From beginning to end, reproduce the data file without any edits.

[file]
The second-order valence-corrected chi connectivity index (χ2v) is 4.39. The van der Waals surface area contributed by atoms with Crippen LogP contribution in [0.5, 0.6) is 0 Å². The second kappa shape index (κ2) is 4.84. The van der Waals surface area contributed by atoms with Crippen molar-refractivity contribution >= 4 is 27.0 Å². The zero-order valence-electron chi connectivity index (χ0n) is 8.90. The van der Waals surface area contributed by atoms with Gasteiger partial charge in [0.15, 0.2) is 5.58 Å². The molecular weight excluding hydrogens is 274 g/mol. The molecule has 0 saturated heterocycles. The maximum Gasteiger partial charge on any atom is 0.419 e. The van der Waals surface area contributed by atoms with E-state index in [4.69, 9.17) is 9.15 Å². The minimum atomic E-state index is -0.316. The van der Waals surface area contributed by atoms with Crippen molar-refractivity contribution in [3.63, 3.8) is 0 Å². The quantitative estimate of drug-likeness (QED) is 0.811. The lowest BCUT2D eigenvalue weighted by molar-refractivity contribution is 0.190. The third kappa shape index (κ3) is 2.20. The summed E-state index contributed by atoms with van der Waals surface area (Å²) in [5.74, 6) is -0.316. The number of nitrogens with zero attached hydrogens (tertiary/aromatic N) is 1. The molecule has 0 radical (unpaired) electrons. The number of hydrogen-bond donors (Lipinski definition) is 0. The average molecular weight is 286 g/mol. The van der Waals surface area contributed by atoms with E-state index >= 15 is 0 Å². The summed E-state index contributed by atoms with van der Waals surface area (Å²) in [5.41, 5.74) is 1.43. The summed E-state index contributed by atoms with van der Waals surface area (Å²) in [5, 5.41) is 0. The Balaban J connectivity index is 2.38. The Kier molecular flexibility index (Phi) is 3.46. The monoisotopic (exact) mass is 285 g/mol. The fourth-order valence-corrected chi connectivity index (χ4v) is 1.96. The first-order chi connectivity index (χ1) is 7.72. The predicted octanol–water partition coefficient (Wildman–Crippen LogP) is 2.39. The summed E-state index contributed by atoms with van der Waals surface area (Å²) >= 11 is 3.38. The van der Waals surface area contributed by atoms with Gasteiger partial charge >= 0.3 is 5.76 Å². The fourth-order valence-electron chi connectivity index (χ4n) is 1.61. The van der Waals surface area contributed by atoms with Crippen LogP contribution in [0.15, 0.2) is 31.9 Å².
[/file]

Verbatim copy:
The second-order valence-corrected chi connectivity index (χ2v) is 4.39. The van der Waals surface area contributed by atoms with Crippen LogP contribution in [0.5, 0.6) is 0 Å². The second kappa shape index (κ2) is 4.84. The van der Waals surface area contributed by atoms with Crippen molar-refractivity contribution >= 4 is 27.0 Å². The zero-order valence-electron chi connectivity index (χ0n) is 8.90. The van der Waals surface area contributed by atoms with Gasteiger partial charge in [0.15, 0.2) is 5.58 Å². The molecular weight excluding hydrogens is 274 g/mol. The molecule has 0 saturated heterocycles. The maximum Gasteiger partial charge on any atom is 0.419 e. The van der Waals surface area contributed by atoms with E-state index in [4.69, 9.17) is 9.15 Å². The minimum atomic E-state index is -0.316. The van der Waals surface area contributed by atoms with Crippen molar-refractivity contribution in [3.63, 3.8) is 0 Å². The quantitative estimate of drug-likeness (QED) is 0.811. The lowest BCUT2D eigenvalue weighted by molar-refractivity contribution is 0.190. The third kappa shape index (κ3) is 2.20. The summed E-state index contributed by atoms with van der Waals surface area (Å²) in [5.74, 6) is -0.316. The number of nitrogens with zero attached hydrogens (tertiary/aromatic N) is 1. The molecule has 0 radical (unpaired) electrons. The number of hydrogen-bond donors (Lipinski definition) is 0. The average molecular weight is 286 g/mol. The van der Waals surface area contributed by atoms with E-state index >= 15 is 0 Å². The summed E-state index contributed by atoms with van der Waals surface area (Å²) in [5.41, 5.74) is 1.43. The summed E-state index contributed by atoms with van der Waals surface area (Å²) in [5, 5.41) is 0. The Balaban J connectivity index is 2.38. The Kier molecular flexibility index (Phi) is 3.46. The monoisotopic (exact) mass is 285 g/mol. The fourth-order valence-corrected chi connectivity index (χ4v) is 1.96. The first-order chi connectivity index (χ1) is 7.72. The predicted octanol–water partition coefficient (Wildman–Crippen LogP) is 2.39. The summed E-state index contributed by atoms with van der Waals surface area (Å²) >= 11 is 3.38. The van der Waals surface area contributed by atoms with Gasteiger partial charge >= 0.3 is 5.76 Å². The fourth-order valence-electron chi connectivity index (χ4n) is 1.61. The van der Waals surface area contributed by atoms with Crippen LogP contribution in [0.15, 0.2) is 31.9 Å².